As the growing season winds down, summer chores will need to be adjusted to accommodate the new rhythms. Weeding will be less demanding, harvests will slow down, and the garden may be a bit chilly in the morning. The water requirements of your garden will change, too.
With rainfall on the horizon during the fall season, you might even wonder if you need to water the garden anymore.
Through irrigation or natural rainfall, home gardens still need to be watered in the fall season. If there are weeks without rain, continue watering one inch per week for plants still producing. If rainfall happens occasionally, check the soil to determine if extra water is necessary.
How to handle watering your garden will depend on where you live and what your fall weather is like, so read on for some recommendations.
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Should you water your garden in the fall?
Unless you live in a climate that gets regular rainfall at the beginning of the fall season, you will still need to spend some time watering the garden to keep your plants healthy and productive. Even though the weather is cooling off, regular irrigation will encourage the plants to keep producing as long as possible.
This is especially important for greens, quick-growing root crops like radishes, or cold-tolerant flowers such as calendulas and snapdragons. Summer crops can still produce food and flowers for you, and any fall-sown crops will need to stay moist until the seeds sprout, just like in the spring.
Fall technically starts in September, and it’s typically still a dry month in many areas of the US. Depending on the region, temperatures might begin to drop, but the rain has yet to pick up. If this is true for where you live, then continue your summer watering schedule into the fall.
This way, your vegetable and flower gardens will continue to produce until a fall frost kills them or continually decreasing daylight hours stop production altogether.
If fall rains have started in your area, you might not need to water as frequently. If you only get the occasional shower, then go ahead and check your soil and decide based on how saturated it is.
On the other hand, if you’ve experienced multiple days of rain in a short period, then it’s probably safe to say that you can turn off your irrigation and let the soil drain.
To be sure you have a handle on the water needs of your garden, check out this post, Watering Your Garden Through The Season: A Complete Guide. From seedling to mature plant, spring to fall, you’ll know exactly how to take care of your plants.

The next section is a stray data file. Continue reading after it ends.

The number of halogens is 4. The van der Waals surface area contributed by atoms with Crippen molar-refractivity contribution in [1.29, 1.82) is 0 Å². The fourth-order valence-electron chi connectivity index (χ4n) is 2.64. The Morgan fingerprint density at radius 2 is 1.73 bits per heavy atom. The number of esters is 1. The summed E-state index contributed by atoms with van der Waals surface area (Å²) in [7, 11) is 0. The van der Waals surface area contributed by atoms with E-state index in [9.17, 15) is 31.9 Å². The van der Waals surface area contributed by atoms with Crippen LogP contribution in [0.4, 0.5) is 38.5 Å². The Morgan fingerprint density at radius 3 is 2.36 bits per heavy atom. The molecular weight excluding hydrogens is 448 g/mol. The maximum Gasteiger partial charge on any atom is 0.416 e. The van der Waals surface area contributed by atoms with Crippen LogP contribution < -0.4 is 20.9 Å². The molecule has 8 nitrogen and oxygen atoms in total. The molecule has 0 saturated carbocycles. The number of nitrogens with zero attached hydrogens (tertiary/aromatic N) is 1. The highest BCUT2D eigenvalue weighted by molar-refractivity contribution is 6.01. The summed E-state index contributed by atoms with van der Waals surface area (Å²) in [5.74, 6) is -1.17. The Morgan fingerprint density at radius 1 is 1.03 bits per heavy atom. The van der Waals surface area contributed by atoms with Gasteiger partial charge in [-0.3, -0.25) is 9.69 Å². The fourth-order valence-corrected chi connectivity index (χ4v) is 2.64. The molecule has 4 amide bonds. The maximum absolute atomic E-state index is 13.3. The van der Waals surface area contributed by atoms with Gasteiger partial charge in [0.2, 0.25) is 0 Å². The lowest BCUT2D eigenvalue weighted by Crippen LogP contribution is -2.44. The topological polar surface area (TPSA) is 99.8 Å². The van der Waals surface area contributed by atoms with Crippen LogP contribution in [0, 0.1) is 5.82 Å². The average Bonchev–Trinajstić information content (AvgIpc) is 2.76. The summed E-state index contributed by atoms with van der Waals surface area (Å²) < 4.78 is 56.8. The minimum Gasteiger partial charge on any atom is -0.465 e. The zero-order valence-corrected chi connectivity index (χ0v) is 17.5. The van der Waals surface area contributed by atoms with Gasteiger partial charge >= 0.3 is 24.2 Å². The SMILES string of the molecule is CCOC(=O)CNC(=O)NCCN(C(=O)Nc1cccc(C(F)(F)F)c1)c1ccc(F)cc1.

How often should you water your garden in the fall?
With lower air temperatures, your plants will use water more slowly than during the peak of summer. That means irrigation frequency could slow down to once every two weeks instead of the typical once or twice per week watering.
If you’re not sure if you should water this week, the best way to find out is to test the soil. For a typical week with one inch of irrigation or rainfall, the ground will be damp several inches into the soil. If you test your soil by feeling the dirt that far down and it’s dry, then it’s time to water.
Another factor influencing how often you should water in the fall is the wind.
Fall wind storms can dry out the soil more quickly than you would expect. As the wind blows across the top of your garden beds, the plant stems and leaves lose water. It’s up to you, the gardener, to replace that water through irrigation if there is no rain in the forecast.
New York Botanical Garden goes into further detail about wind desiccation, or drying out, if you’d like to learn more.
When should you stop watering your garden in the fall?
You can stop watering once there is regular rainfall during the fall season or the ground freezes. If you live in a warm area where it doesn’t rain regularly, even in the fall, or the temperatures never drop low enough to freeze, then you may have to continue watering without any extended break.
If your region is known to get colder temperatures and have frozen ground, then it’s crucial to keep watering your plants all the way up to a freeze. Once the ground is frozen, the plants can’t absorb any water. They need to have stored all the water they’ll need in their roots, to be rationed out as the season’s cold weather drags on.
Without well-hydrated roots, the plant could end up drying out and dying even as snow lays on the ground around it. Talk about irony!
Exceptions are annual flower and vegetable crops that you won’t leave in the garden through winter.
Since they won’t be overwintering, there’s no need to hydrate enough to withstand a freeze or snow event. Just water them regularly so they keep producing through the fall, and when a freeze kills them, pull them out and put them in the compost or leave them to decompose in place.
But for overwintering crops like kale or cabbage, keep the roots hydrated so you can enjoy those goodies with the spring thaw.
And don’t forget to read up on more watering do’s and don’t’s in this post, Watering Your Garden Through The Season: A Complete Guide.